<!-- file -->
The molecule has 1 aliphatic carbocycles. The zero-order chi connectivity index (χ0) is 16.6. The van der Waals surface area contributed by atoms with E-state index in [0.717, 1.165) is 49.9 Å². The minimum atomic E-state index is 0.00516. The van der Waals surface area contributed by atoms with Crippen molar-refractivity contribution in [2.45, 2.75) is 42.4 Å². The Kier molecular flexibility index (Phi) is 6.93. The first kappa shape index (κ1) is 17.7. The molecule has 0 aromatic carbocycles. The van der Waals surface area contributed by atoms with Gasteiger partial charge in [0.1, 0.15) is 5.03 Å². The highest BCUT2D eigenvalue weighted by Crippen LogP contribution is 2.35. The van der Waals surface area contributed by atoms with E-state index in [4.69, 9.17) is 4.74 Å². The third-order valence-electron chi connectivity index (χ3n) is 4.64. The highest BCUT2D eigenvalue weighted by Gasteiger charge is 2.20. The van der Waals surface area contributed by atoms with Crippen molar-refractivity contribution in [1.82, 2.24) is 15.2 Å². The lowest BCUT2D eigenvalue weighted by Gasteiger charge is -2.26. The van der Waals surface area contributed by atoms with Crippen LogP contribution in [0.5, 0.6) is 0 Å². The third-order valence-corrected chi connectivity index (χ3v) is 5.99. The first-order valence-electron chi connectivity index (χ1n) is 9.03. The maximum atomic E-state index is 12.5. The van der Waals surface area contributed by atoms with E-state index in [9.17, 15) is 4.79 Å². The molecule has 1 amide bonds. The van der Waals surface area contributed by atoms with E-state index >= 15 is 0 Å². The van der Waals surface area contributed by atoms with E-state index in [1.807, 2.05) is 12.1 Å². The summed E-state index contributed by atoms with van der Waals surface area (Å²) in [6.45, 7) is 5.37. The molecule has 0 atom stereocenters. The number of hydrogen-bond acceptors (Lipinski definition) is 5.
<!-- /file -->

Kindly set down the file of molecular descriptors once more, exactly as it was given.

The molecule has 1 aliphatic carbocycles. The zero-order chi connectivity index (χ0) is 16.6. The van der Waals surface area contributed by atoms with E-state index in [0.717, 1.165) is 49.9 Å². The minimum atomic E-state index is 0.00516. The van der Waals surface area contributed by atoms with Crippen molar-refractivity contribution in [2.45, 2.75) is 42.4 Å². The Kier molecular flexibility index (Phi) is 6.93. The first kappa shape index (κ1) is 17.7. The molecule has 0 aromatic carbocycles. The van der Waals surface area contributed by atoms with Gasteiger partial charge in [0.1, 0.15) is 5.03 Å². The highest BCUT2D eigenvalue weighted by Crippen LogP contribution is 2.35. The van der Waals surface area contributed by atoms with E-state index in [4.69, 9.17) is 4.74 Å². The third-order valence-electron chi connectivity index (χ3n) is 4.64. The highest BCUT2D eigenvalue weighted by Gasteiger charge is 2.20. The van der Waals surface area contributed by atoms with Crippen molar-refractivity contribution in [1.82, 2.24) is 15.2 Å². The lowest BCUT2D eigenvalue weighted by Gasteiger charge is -2.26. The van der Waals surface area contributed by atoms with Crippen LogP contribution in [0.5, 0.6) is 0 Å². The third-order valence-corrected chi connectivity index (χ3v) is 5.99. The first-order valence-electron chi connectivity index (χ1n) is 9.03. The maximum atomic E-state index is 12.5. The van der Waals surface area contributed by atoms with E-state index in [9.17, 15) is 4.79 Å². The molecule has 1 amide bonds. The van der Waals surface area contributed by atoms with E-state index >= 15 is 0 Å². The van der Waals surface area contributed by atoms with E-state index in [1.807, 2.05) is 12.1 Å². The summed E-state index contributed by atoms with van der Waals surface area (Å²) in [6.45, 7) is 5.37. The molecule has 0 atom stereocenters. The number of hydrogen-bond acceptors (Lipinski definition) is 5.